Speedtest Page Optimization

In the last weeks I optimized the page load speed for the new typing test version and wanted to record my steps.

Using Google Page Speed Addon

I first installed the Google “Page Speed” Addon which analyzes the page and suggests optimizations. Without any optimizations I receive 86 points out of 100, pretty good 🙂

Using Yahoo’s “Best practices for speeding up your website” article

I’ll also use the Best Practices for Speeding Up Your Web Site article from Yahoo to optimize the Typing Test.

Step 1: Creating a sprite

Before creating the sprite its a good advice to replace your current images with the optimized versions the “Google Page Speed Addon” offers you.

The first thing I will do is create a sprite of all the graphic files (1 sprite contains all the images of the website), therefore reducing the http-hits to a minimum. I will use photoshop to create the sprite, but there are also a few tools out there, which can help you create the sprite (search for “Sprite generator”).

One thing you have to keep in mind while creating your sprite is, that you can’t group “repeatable”-images into the same file with “non-repeatable” images. If you are using “background-repeat” in your CSS you have to create an extra file for every “repeat-direction”, e.g.:

  • one image-sprite for all non repeatable images (like the “logo”, “icons” and “User Interface Elements”)
  • one for “repeat-x” images (these are probably the ones you will use as well for your backgrounds etc.)
  • one for “repeat-y” (sometimes you want to repeat a background vertically, for a specific box which has a fixed width but a dynamical height)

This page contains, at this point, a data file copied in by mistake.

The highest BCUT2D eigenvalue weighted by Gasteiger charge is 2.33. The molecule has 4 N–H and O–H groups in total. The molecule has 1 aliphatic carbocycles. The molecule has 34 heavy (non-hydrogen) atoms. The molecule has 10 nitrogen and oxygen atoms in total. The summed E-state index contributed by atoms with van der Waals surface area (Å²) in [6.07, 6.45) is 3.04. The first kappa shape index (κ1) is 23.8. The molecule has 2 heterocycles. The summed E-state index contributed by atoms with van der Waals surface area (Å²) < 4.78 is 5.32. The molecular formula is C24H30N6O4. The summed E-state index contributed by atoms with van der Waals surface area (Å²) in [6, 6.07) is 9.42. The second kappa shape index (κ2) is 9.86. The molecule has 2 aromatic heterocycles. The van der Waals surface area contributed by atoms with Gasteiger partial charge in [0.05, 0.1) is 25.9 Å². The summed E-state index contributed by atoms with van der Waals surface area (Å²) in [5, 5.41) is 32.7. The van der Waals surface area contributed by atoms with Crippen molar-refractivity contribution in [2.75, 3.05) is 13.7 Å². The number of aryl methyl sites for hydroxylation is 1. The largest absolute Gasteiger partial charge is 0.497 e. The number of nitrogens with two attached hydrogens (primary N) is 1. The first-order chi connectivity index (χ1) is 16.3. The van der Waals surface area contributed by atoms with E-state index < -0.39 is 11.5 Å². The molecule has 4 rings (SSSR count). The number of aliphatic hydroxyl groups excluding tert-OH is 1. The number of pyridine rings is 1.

I used the non-repeatable and the repeat-x sprites for the speedtest. But I had a “repeat-x and repeat-y” image as well. Sadly those can’t be combined with the other sprites and have to be loaded separately (one http-hit for every “repeat-all” image).

Step 2: Caching

10-fast-fingers.com has around 58% new visitors and 42% repeating visitors. Caching can therefore reduce the server load significantly. I’m not really familiar about the best approaches to cache static files. I just added this code to my .htaccess and hoped for the best:

# CONFIGURE media caching

ExpiresActive on
ExpiresDefault "access plus 1 year"

seems to do the trick…

One thing you have to keep in mind, using this approach: If you change one of your static files, don’t forget to add a “random parameter” to enforce the client to load the updated file e.g.:
You change your style.css. Some clients won’t load the updated file (because the file hasn’t reached the expiration date). By adding a random parameter like “style.css?version=23423797” the browser is forced to reload the style.css file.

Step 3: combining and minimizing files

To further reduce the number of http-hits, I need to combine as many static files as possible. I could create a big minimized JS-File which would contain all the Javascript-Code and a big minimized CSS-File which would contain all the CSS-Code, but it would be hard to maintain. Everytime I would change something, I would have to recreate these files (and when humans repeat things, errors occur).
Instead I will use a PHP Script which merges and minimizes all the necessary files, and then gzip’s it. If the file already exists (and no files have been changed) it will use the cached one, otherwise it will recreate the file (on the fly).

The whole process is described here: Make your pages load faster by combining and compressing javascript and css files

This method is especially useful if you have a lot of stylesheets and scripts and it even gives you the possibility to split your stylesheets into logical parts. But keep in mind that you probably won’t be able to merge all of your scripts and styles. Especially if you use komplex Jquery Plugins (those with there own file-structure) or IE-fallback-stylesheets it might be tricky to integrate those (but you can still load them the way you used to do it).

There is more to optimizing a website for performance than what I did here. Still, these steps make out at least 50% of the performance gain, if not more. If you have any additional (and easy to implement) suggestions, let me know in the comments 🙂